May 23, 2016
1. A journey in many respects
In all those intensive days and nights I never found time to and now I am asking myself how to write about this festival. Should I describe the concerts? I was never able to do that; I never wanted to do that. Is it too difficult for me? I think, when I translate music into something else, when I can translate it into something else, then it's not into text but into an attitude/posture, into something fluent, into something corporeal, which is perceivable but not for the record, like a text.
It was a journey in many respects. First of all a physical transportation from Middle Europe into the Middle East; East seen from the West. And then, from a precarious situation in Vienna - which is characterized by questions like how to pay the next rent or the one after that and by answers that you do not want to hear, by refusal, ignorance and stupidity. But also by friendship and good work - into a dreamland in which I was living in a palace on the Levantine coast of the Mediterranean sea, in April, during a music festival where I met many familiar people and friends, in a city where so many things seem possible that I am unable to perform at home. But it was also a journey into a country where, for a European, unreal laws are reigning and are being executed, where the police looks like a squad of mercenaries and acts like it, they intimidate people, they lock them up and release them in exchange for ransom money. These policemen are different, they are massive, they are much bigger than the usual Beirut-person and they use their machine guns like the young women use their cellphones in the bar across the street from the police station.
How is it possible that through one flight I arrive in a completely different social sphere? That I turn from a working-class-child into a prince, or at least into one of the few guests of the Palace without paying for it? (And I am not even a musician playing at the festival). It became possible through art, the music and the people who are devoting themselves to it. To be more exact, it is the egalitarian attitude inside the scene, in Europe, in the Americas, Australia, Asia, the Middle East and so on. The music is free and exemplary. The more rules that are imported into the music or the more it is regulated, the more rigid hierarchies appear. This is not so much the case in improvised music, so that's also a reason why this music is called free. The people who organise concerts and festivals enable us to get in touch with her and also with people who are practicing and loving her, the music. Therefore and through the egalitarian attitude - although attitude not always translates into reality - relations can develop on one mutual level and I find myself in the music room of the Palace. It became possible through art.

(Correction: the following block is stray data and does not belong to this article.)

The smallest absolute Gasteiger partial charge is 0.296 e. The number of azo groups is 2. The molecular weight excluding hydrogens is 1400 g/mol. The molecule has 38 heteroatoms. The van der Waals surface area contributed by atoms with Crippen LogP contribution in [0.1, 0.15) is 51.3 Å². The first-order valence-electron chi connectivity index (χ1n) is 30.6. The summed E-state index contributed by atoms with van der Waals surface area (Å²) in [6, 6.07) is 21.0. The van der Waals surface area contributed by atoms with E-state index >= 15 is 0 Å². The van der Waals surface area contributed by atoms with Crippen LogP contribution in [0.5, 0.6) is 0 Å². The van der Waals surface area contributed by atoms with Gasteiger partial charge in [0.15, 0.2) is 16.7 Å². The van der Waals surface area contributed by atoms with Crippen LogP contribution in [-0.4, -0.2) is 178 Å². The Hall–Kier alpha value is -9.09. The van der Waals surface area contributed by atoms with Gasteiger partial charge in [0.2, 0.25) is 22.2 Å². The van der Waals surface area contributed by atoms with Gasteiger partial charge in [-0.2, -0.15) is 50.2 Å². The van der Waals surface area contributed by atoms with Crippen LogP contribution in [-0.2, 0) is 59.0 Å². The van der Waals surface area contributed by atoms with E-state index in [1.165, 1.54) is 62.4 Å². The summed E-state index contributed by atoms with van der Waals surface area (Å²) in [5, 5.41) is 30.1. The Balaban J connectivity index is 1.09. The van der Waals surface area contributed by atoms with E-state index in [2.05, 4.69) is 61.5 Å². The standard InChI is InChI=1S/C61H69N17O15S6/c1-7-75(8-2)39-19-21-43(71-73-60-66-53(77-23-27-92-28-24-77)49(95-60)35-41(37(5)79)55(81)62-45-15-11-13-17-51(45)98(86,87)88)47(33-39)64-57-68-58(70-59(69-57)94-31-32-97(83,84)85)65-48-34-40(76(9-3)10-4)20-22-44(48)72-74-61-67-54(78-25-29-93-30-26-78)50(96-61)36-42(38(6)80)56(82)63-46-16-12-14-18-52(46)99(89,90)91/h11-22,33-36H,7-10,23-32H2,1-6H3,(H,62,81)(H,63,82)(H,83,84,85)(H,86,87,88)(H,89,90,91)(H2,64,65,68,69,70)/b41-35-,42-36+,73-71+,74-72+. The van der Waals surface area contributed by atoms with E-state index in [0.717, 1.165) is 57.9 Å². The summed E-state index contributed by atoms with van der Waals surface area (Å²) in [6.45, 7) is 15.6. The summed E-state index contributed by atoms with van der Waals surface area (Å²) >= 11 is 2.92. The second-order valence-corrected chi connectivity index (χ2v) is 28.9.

But this change of stratum was not the main thing or the main reason for my journey; it is a detail which was very pleasant, a quite striking side effect, so to say. The actual reasons for my travels to the Irtijal Festival are always the music and the city with its people - those two ideas are inevitably linked in my thinking about this festival. If there was no music, I wouldn't come every year to Beirut and if Beirut wasn't Beirut, I may have missed one festival in between. The big roads and the small streets, the men selling coffee on the side-walk, the high-rise buildings and the wilderness in between, the beauty and yes, the fatalism of some people overcame me. And because I am not living here, I am keeping a very romantic image of all of this.
“You cannot censor improvisation, not before the act, because it is invented and done in the moment and not after the act, because it already happened. In this way, improvisation can turn from a deeply human technique into a subversive behaviour. And to put a ban on improvisation as a method in art - I don't know if this is possible.”